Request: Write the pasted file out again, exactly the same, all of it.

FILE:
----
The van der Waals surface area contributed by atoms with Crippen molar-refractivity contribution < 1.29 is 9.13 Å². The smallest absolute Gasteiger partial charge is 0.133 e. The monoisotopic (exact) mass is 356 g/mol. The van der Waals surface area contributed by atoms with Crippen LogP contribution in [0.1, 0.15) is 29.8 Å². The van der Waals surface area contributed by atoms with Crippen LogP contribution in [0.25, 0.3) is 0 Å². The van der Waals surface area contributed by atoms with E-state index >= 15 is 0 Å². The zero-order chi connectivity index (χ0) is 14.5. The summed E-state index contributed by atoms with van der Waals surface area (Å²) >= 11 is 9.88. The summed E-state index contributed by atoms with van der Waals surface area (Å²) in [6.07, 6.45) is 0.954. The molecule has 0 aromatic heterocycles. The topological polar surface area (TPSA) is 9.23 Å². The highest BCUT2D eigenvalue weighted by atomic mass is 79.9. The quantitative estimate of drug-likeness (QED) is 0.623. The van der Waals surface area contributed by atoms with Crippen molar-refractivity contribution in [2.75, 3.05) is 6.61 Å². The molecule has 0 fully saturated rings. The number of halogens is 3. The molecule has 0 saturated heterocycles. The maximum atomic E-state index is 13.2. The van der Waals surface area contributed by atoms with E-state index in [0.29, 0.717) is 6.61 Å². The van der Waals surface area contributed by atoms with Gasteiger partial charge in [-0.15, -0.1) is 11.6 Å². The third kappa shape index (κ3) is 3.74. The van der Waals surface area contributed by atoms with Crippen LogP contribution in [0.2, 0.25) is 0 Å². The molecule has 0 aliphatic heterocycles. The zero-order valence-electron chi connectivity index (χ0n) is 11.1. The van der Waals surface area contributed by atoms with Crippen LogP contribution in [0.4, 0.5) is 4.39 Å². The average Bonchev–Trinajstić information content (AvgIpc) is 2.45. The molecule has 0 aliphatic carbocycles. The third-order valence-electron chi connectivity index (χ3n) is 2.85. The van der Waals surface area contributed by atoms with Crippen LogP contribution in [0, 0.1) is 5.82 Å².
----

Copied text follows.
The van der Waals surface area contributed by atoms with Crippen molar-refractivity contribution < 1.29 is 9.13 Å². The smallest absolute Gasteiger partial charge is 0.133 e. The monoisotopic (exact) mass is 356 g/mol. The van der Waals surface area contributed by atoms with Crippen LogP contribution in [0.1, 0.15) is 29.8 Å². The van der Waals surface area contributed by atoms with Crippen LogP contribution in [0.25, 0.3) is 0 Å². The van der Waals surface area contributed by atoms with E-state index >= 15 is 0 Å². The zero-order chi connectivity index (χ0) is 14.5. The summed E-state index contributed by atoms with van der Waals surface area (Å²) >= 11 is 9.88. The summed E-state index contributed by atoms with van der Waals surface area (Å²) in [6.07, 6.45) is 0.954. The molecule has 0 aromatic heterocycles. The topological polar surface area (TPSA) is 9.23 Å². The highest BCUT2D eigenvalue weighted by atomic mass is 79.9. The quantitative estimate of drug-likeness (QED) is 0.623. The van der Waals surface area contributed by atoms with Crippen molar-refractivity contribution in [2.75, 3.05) is 6.61 Å². The molecule has 0 fully saturated rings. The number of halogens is 3. The molecule has 0 saturated heterocycles. The maximum atomic E-state index is 13.2. The van der Waals surface area contributed by atoms with E-state index in [0.29, 0.717) is 6.61 Å². The van der Waals surface area contributed by atoms with Gasteiger partial charge in [-0.15, -0.1) is 11.6 Å². The third kappa shape index (κ3) is 3.74. The van der Waals surface area contributed by atoms with Crippen LogP contribution in [0.2, 0.25) is 0 Å². The molecule has 0 aliphatic heterocycles. The zero-order valence-electron chi connectivity index (χ0n) is 11.1. The van der Waals surface area contributed by atoms with Crippen LogP contribution in [0.4, 0.5) is 4.39 Å². The average Bonchev–Trinajstić information content (AvgIpc) is 2.45. The molecule has 0 aliphatic carbocycles. The third-order valence-electron chi connectivity index (χ3n) is 2.85. The van der Waals surface area contributed by atoms with Crippen LogP contribution in [0, 0.1) is 5.82 Å².